Modern technology has become a total phenomenon for civilization, the defining force of a new social order in which efficiency is no longer an option but a necessity imposed on all human activity. ~ Jacques Ellul
I have long had mixed feelings about technology. On the one hand, I regard the Industrial Revolution as, perhaps, the most important period in our known human history; having allowed us to both understand and act within social systems that maximized our capacities for the production and exchange of the material values that sustain life. The earlier advances provided by the agricultural revolution, combined with industrialization meant that our nutritional menus were no longer confined to the bugs, berries, and tree barks from which our hunting-and-gathering ancestors made their daily dietary selections.
On the other hand, while technologies have largely been created by individuals, they generally end up being financed by and housed within institutions. We become attached to the technologies we associate with the quality of our lives. If Congress, or an imperious president, were to announce that we could keep our Internet connections only if we allowed the state to monitor all our communications; how many of us would reject the proposal? And how many would eagerly accept, lest we lose access to the machinery we believe necessary for our material well-being?
Men and women desirous of living in a world of peace and individual liberty need look no further than to discover whether the principle of privately owned property is respected. Societies in which thinking is dominated by the promotion of material wealth tend to allow this essential civilizing principle to erode in the face of supposedly “pragmatic necessities.” The humanizing qualities that depend upon long-term commitments to values that make our social lives worthwhile, are often ignored when we are engaged in the “real-world” necessities of daily living. Thus does the sanctity of life get sacrificed in the practice of aborting unborn children, some of whom have their organs harvested for financial gain; or the “hydrogen bomb” improvement that allows the institutional order to only kill life forms, while leaving buildings, technologies, and other material values intact; or the morally twisted thinking that gave Clinton administration Secretary of State, Madeleine Albright, comfort in defending her government’s policy of allowing some 500,000 Iraqi children to die as a consequence of economic sanctions.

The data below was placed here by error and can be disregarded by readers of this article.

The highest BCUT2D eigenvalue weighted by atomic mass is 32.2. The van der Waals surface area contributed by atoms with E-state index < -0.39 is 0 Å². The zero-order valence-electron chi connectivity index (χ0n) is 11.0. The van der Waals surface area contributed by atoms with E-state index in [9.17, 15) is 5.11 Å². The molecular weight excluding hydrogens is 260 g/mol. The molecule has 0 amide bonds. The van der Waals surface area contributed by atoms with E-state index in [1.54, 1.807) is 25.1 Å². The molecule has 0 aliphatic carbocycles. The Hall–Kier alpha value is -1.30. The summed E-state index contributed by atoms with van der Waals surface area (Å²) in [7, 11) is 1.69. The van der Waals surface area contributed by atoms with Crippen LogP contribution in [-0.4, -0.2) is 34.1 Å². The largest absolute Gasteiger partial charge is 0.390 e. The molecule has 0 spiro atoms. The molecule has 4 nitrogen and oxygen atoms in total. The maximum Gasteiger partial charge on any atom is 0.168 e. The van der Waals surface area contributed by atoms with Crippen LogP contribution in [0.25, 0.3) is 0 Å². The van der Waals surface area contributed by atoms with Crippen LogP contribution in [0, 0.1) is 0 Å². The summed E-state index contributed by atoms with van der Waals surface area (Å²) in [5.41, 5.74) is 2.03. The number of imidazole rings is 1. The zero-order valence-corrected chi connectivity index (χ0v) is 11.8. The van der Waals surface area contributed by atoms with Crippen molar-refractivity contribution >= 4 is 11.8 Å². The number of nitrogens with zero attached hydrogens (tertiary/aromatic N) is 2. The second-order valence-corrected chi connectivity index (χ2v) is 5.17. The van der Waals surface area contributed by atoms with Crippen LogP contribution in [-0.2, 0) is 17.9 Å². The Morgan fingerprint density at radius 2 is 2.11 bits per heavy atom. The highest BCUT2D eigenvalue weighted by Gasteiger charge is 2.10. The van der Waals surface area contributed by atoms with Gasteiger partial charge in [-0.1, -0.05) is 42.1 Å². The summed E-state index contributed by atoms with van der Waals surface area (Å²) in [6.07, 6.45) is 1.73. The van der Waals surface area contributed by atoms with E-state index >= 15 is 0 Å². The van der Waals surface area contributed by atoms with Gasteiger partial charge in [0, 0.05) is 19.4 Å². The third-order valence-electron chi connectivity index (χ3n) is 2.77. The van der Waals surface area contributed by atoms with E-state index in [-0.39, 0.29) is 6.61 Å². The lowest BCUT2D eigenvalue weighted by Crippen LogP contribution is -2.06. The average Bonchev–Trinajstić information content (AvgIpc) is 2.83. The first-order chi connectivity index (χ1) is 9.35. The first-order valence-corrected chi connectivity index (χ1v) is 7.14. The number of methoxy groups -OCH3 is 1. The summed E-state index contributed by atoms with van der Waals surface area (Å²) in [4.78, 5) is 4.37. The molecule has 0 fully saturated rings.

The failure of respect for the inviolability of the property principle does not find expression only in such well-organized slaughter. In lesser – but nonetheless troublesome – ways, our habit of treating the preeminence of institutional interests as the default response in our thinking is evident. Once a new technology is created and manages to surmount corporate-state anti-competitive barriers to entry in the marketplace; varied responses occur. The novelty of the…